We all know that Apple recently announced its 10 billionth app download. But the larger question about apps goes to engagement and retention. How often are apps used and are they used more than once? Mobile app analytics provider Localytics just published data that shows "26% of Apps Downloaded in 2010 Were Used Just Once."

The data overall show between 20% and 30% of mobile subscribers only use apps a single time -- presumably deciding there's not enough there to make them come back. However 75% or so do return, though whether it's more than twice is not mentioned in the Localytics data.


Being discovered is increasingly tough, which is why lots of mobile advertising promotes app downloads. Retaining users it also tough. To my knowledge nobody yet has "normalized" app churn (downloads to regular users). Regardless of the apps heavy users are going to be in the minority vs. occasional users vs. all downloads. 

The above data impliedly argue that users should be educated about what the app is about before downloading (via news, PR, word of mouth) and that the app's value proposition must be very intuitive and self-evident. Games are arguably in a different category. 

The average number of smartphone apps (per Nielsen) is 37 for the iPhone and 22 for Android devices. Here are the most common app discovery methods:

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Accordingly word of mouth would appear to be a critical driver of app adoption. Thus the mundane advice is: build a great and useful (or fun) app and then promote the heck out of it through all available channels. 

Mobile Display Growing Dramatically for Google

Friday Google released AdMob data showing 2010 growth and ad distribution by region for the Google mobile display network. The largest region is North America (dominated by the US), followed by Asia and Western Europe.

According to IDC's most recent estimates mobile display is not as big a revenue source as mobile paid search for Google. Here are the estimated US mobile display ad market share figures (minus search dollars): 

  • Google: 19%
  • Apple: 18.8%
  • Millennial: 15.4%
  • Yahoo: 10.1%
  • Jumptap: 8.4%
  • Microsoft: 7.8% 
  • Others (including AOL, Nokia): 20.5%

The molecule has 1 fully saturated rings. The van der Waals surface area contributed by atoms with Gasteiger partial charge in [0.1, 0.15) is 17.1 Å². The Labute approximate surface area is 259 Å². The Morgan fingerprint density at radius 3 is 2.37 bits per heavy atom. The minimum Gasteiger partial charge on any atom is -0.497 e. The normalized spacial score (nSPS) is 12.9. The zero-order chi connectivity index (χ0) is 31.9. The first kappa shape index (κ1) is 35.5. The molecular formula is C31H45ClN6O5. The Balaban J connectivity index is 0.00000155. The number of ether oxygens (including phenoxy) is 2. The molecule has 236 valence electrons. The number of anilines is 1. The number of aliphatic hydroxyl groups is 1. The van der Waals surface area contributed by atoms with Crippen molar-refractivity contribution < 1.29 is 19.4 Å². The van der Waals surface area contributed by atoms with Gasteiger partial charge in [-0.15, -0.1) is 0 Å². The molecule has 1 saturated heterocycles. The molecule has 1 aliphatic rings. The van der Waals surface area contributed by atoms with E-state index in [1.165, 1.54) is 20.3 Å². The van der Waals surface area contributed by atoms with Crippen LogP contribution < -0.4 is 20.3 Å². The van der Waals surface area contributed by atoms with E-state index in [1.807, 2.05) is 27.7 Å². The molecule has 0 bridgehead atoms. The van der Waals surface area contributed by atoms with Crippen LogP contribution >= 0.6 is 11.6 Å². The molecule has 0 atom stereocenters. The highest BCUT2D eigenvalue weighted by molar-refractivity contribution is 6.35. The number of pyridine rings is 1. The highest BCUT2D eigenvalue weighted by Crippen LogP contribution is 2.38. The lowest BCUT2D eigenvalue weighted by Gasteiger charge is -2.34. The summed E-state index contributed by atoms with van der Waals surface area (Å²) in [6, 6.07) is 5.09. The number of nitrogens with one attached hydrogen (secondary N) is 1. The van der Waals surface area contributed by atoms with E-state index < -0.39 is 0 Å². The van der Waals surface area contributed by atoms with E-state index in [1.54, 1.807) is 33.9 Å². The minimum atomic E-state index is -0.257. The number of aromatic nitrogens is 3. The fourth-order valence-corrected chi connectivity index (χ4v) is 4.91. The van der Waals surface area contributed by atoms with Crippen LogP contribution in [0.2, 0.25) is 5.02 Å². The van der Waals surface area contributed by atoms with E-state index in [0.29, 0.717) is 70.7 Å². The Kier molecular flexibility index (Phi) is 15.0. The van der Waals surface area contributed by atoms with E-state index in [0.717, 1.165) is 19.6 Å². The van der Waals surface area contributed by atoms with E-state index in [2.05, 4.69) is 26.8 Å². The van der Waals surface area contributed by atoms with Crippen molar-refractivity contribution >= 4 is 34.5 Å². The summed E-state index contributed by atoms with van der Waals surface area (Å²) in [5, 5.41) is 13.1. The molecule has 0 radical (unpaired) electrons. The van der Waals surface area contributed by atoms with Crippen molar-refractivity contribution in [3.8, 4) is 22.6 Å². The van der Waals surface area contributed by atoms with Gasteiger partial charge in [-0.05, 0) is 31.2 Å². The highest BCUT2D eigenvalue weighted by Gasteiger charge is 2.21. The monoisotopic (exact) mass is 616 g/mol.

The following are the AdMob charts showing 2010 growth by region:

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4Info Touts Growth, Transformation to '360°' Ad Network

4INFO yesterday announced that it has dramatically grown its display ad business and now reaches "75 percent of all US Mobile Web." It has done this by leveraging its US SMS advertising and publisher relationships to include display advertising from the company. 4INFO also touted some high display campaigns in its release: 

  • KFC – After a successful launch of the Doublicious chicken sandwich supported by a free version of the Backbreaker Lite app, KFC is back to promote Hot Wings with brand integration in the Backbreaker 2 app. This special edition of Backbreaker 2 will be available for download from the App Storesm within the next few weeks.
  • Universal Picture’s “Little Fockers” – 4INFO created an interactive mobile campaign, reaching consumers with mobile advertising. The campaign included a free iPhone app called “My Holiday Planner” that helped prepare users for their family holiday visits and tasks. The app was specifically chosen in conjunction with the Fockers release and the holiday season.
  • Proctor & Gamble – P&G has renewed multiple product campaigns, including Herbal Essence and CoverGirl.

Last November 4INFO launched its "AdHaven" platform, which the company promotes as a "360 degree" solution for advertisers and which offers "display and SMS advertising, as well mobile app, rich media, and video ad units."

While SMS has the greatest reach of any mobile ad format it's not well appreciated by brands and agencies, much like search was shunned by brands for years until necessity drove adoption. 

Verve Names New CEO, Readies for Expansion

Verve Wireless has named Tom MacIsaac as new CEO. Art Howe, co-founder of Verve and prior CEO, will remain as Chairman. According to the press release that went out this morning: